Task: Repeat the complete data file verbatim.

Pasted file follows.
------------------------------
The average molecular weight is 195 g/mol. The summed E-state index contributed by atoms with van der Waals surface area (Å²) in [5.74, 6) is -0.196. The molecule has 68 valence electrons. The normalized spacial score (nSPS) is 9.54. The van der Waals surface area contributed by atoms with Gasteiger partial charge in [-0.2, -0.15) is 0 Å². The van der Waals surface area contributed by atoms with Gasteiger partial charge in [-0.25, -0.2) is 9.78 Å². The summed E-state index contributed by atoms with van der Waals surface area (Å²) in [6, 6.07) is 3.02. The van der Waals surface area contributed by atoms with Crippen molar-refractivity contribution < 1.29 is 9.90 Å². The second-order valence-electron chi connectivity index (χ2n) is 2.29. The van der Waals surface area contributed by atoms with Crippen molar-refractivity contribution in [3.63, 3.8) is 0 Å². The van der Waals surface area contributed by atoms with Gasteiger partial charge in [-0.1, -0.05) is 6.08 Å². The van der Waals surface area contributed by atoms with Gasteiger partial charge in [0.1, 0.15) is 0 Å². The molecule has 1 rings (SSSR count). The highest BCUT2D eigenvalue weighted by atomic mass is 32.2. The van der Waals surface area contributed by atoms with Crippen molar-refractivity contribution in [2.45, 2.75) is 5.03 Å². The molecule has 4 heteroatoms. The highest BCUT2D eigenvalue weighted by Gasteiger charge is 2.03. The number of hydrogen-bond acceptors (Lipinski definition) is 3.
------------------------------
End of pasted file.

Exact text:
The average molecular weight is 195 g/mol. The summed E-state index contributed by atoms with van der Waals surface area (Å²) in [5.74, 6) is -0.196. The molecule has 68 valence electrons. The normalized spacial score (nSPS) is 9.54. The van der Waals surface area contributed by atoms with Gasteiger partial charge in [-0.2, -0.15) is 0 Å². The van der Waals surface area contributed by atoms with Gasteiger partial charge in [-0.25, -0.2) is 9.78 Å². The summed E-state index contributed by atoms with van der Waals surface area (Å²) in [6, 6.07) is 3.02. The van der Waals surface area contributed by atoms with Crippen molar-refractivity contribution < 1.29 is 9.90 Å². The second-order valence-electron chi connectivity index (χ2n) is 2.29. The van der Waals surface area contributed by atoms with Crippen molar-refractivity contribution in [3.63, 3.8) is 0 Å². The van der Waals surface area contributed by atoms with Gasteiger partial charge in [-0.1, -0.05) is 6.08 Å². The van der Waals surface area contributed by atoms with Gasteiger partial charge in [0.1, 0.15) is 0 Å². The molecule has 1 rings (SSSR count). The highest BCUT2D eigenvalue weighted by atomic mass is 32.2. The van der Waals surface area contributed by atoms with Crippen molar-refractivity contribution in [2.45, 2.75) is 5.03 Å². The molecule has 4 heteroatoms. The highest BCUT2D eigenvalue weighted by Gasteiger charge is 2.03. The number of hydrogen-bond acceptors (Lipinski definition) is 3.